Coronavirus fuelling OCD stigma

New Zealand Health Minister recommends OCD

With all the news and social media outlets flooded with messages about coronavirus it is understandably a worrying time for many. This is a serious issue, particularly for the most vulnerable in society, and action must be taken. One of the most obvious preventative measures recommended is increased handwashing and disinfection.

David Adam wrote an excellent piece recently on how coronavirus has impacted on people with contamination OCD here. Unlike David’s article however, there has been a lot of misinformation online incorrectly associating OCD and coronavirus.

The two main ways I have seen this are: (1) promoting “OCD” as a useful preventative measure, or (2) those who assume (often well meaning) that OCD sufferers will all be affected by this. Both are inaccurate.

For those with health anxiety (a very different disorder entirely) the impact will most likely be widespread. However, where OCD is concerned, Covid-19 will affect many but certainly not all, and possibly not even most.

Where OCD is concerned, Covid-19 will affect many with OCD, but certainly not all.

Within the OCD realm of shittery we have what are called “themes”. Themes are labels given to common areas of obsession such as; harm, relationships, contamination and scrupulousity to name a few. In reality though, OCD can literally grip on to anything: a particular number, a colour, a word, or even tomato sauce (yes this has happened to people).

Therefore, depending on a person’s OCD and how it presents, coronavirus may or may not affect them. This is important. I am no more or less concerned about coronavirus than the next person. In fact I would even say I’m calm about the situation. There is, of course, a possibility that a person’s OCD could latch on to coronavirus as their new “theme” but for many people with OCD they are locked into specific obsessions so deeply it would be difficult to shift. Everyone is different.

So when Doctor Clark prescribes OCD: is he recommending that people pray 100 times a day? Or perhaps research the transmission rate of HIV for 4 hours a day? How about one partner asking another partner 50 times a day whether they love them? Or maybe we need to avoid the number 4 to prevent the spread of coronavirus?

Tell you what doctor, why don’t we add a sprinkle of self isolating clinical depression into the mix for good measure. Or perhaps a dollop of anorexia to keep food supplies up. Both suggestions as equally ludicrous as suggesting OCD as helpful.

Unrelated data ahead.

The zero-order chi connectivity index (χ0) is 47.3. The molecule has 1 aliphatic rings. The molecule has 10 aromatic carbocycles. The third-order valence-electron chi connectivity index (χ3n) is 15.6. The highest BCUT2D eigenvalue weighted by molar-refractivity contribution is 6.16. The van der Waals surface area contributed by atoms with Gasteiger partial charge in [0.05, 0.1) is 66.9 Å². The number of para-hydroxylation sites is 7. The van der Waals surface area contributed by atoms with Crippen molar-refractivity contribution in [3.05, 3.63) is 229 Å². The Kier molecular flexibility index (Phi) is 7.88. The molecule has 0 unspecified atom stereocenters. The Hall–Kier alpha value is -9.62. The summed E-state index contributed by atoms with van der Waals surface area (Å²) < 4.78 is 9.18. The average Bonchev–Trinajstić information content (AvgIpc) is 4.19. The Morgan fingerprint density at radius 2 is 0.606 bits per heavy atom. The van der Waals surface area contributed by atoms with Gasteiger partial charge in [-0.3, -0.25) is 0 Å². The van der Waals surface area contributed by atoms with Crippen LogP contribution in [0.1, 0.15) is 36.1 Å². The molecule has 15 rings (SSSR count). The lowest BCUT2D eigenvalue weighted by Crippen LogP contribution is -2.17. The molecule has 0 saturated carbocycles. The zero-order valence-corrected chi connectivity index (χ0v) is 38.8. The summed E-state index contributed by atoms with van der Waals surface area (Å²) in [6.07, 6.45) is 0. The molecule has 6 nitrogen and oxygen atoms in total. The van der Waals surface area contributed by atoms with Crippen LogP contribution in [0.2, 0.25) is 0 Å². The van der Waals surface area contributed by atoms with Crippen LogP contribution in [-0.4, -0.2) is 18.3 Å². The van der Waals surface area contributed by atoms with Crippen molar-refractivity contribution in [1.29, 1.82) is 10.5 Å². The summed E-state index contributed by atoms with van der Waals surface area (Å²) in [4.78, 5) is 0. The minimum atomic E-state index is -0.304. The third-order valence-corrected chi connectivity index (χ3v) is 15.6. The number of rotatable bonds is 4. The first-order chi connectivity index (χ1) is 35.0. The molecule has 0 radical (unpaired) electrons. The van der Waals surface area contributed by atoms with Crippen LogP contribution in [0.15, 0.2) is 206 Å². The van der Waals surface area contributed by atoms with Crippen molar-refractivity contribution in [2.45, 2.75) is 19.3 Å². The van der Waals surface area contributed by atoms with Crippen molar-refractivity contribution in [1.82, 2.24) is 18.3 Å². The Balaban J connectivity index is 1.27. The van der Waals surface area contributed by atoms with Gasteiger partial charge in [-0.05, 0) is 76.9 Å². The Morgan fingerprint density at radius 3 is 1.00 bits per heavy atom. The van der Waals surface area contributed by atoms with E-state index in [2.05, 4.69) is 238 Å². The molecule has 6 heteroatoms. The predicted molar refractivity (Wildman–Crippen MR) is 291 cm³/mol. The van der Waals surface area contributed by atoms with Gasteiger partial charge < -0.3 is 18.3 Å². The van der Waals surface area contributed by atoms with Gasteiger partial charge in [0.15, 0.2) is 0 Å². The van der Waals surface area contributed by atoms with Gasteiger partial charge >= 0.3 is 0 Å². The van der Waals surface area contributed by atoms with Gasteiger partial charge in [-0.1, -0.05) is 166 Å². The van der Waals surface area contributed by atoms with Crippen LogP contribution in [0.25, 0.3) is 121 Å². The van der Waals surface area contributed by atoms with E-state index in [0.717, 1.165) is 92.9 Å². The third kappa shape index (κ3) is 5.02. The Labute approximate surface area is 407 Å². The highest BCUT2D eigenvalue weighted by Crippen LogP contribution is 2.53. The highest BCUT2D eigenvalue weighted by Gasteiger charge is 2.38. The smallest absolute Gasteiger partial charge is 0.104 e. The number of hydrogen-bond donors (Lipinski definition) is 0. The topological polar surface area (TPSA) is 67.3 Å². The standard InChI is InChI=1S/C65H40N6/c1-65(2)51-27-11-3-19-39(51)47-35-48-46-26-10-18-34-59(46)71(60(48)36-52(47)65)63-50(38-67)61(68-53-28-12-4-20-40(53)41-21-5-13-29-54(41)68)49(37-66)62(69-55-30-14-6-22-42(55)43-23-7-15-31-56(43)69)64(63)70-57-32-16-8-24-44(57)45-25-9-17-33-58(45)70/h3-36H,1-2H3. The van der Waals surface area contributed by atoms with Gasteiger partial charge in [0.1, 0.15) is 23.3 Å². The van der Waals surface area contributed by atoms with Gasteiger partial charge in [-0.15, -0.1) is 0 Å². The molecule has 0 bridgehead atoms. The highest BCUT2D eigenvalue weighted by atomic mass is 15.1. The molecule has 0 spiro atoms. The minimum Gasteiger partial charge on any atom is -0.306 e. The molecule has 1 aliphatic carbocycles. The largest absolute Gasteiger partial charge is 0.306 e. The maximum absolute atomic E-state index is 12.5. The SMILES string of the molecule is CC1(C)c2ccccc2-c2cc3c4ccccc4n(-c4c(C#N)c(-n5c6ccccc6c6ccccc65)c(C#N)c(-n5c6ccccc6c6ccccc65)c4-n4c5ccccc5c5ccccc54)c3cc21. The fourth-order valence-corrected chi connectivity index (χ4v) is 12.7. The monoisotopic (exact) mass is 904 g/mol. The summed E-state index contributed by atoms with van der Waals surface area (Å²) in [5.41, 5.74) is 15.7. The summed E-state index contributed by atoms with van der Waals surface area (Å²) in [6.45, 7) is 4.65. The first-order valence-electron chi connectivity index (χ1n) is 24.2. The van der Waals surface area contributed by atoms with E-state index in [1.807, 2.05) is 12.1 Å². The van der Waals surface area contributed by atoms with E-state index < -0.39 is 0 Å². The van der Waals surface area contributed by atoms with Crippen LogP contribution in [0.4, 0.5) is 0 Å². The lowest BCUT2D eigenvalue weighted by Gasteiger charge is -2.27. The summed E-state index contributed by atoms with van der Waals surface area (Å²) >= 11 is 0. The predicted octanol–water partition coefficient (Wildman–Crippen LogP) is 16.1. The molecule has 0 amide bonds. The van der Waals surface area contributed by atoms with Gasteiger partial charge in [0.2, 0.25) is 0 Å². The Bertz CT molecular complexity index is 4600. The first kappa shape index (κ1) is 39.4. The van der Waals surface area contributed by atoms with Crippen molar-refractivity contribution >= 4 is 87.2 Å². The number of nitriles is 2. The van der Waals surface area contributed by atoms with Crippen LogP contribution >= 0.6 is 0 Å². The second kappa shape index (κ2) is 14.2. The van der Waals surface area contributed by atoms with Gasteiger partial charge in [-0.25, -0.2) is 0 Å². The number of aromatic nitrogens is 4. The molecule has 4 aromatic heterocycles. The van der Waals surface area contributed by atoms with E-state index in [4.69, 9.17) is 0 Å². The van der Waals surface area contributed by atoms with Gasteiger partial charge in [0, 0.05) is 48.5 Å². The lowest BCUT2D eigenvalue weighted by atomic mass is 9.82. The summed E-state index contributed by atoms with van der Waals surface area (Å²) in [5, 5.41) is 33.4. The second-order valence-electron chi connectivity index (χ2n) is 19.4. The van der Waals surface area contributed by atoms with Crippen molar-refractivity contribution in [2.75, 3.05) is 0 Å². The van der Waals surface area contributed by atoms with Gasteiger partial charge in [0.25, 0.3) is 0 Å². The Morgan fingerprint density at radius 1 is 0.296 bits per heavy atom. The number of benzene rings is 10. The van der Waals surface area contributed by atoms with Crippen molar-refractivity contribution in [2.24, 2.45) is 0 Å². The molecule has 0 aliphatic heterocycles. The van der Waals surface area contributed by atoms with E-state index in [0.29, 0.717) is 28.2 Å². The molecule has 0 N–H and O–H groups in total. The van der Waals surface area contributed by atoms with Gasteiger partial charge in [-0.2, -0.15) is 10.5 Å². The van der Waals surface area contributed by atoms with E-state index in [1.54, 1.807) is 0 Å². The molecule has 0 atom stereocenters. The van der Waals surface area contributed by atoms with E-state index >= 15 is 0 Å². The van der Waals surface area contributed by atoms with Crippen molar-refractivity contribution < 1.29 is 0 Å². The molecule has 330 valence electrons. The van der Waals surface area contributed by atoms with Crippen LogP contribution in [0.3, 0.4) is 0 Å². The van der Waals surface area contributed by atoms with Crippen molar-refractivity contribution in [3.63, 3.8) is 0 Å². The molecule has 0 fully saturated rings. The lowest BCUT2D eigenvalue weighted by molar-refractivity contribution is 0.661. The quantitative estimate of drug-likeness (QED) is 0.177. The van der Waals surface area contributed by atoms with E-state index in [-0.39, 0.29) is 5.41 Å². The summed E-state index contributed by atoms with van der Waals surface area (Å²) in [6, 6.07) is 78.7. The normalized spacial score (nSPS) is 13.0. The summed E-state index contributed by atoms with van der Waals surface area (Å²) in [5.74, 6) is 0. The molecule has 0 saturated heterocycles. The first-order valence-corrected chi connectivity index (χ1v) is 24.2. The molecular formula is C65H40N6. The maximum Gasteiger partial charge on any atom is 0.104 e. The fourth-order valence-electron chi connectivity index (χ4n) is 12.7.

Even *if* a person had general contamination obsessions and their compulsions included excessive handwashing, this would almost certainly not be useful for actually combatting a disease.

Compulsions are by definition maladaptive and excessive, and therefore never useful in the context of OCD. Taken in isolation certain compulsions might somewhat reflect a reasonable measure another person might perform, but harm caused by compulsions (to the sufferer) will always outweigh any benefits. After all, basic handwashing is still required, but excessively doing so can cause serious problems. For people with OCD this can escalate quickly to the point where they frequently have bleeding hands and with some even using bleach instead of soap. In some cases severe OCD can keep people from living a basic life and functioning at all.

Compulsions are by definition maladaptive and excessive and therefore never useful in the context of OCD

Of course I understand he is using OCD as the infamous false adjective it has become, like many still do – to be clean and tidy. But this is ignorance of the highest order and inexcusable from a senior medical professional.

The bottom line: OCD is not useful in fighting coronavirus and not everybody with OCD will be affected by it.

2 thoughts on “Coronavirus fuelling OCD stigma”

  1. This just shows how misunderstood OCD is and how people do not actually understand this illness. In my opinion there is evidently not nearly enough information out there explaining what OCD really is. It’s the same with sleep disorders ie; Narcolepsy… it is mostly associated with people’s faces falling flat into their bowl of cereal as they have a “sleep attack” even highly trained doctors believe that Narcolepsy is only people falling asleep standing up, falling asleep in a meeting etc. Just not enough information out there on so many illnesses. Very frustrating!

    Liked by 1 person

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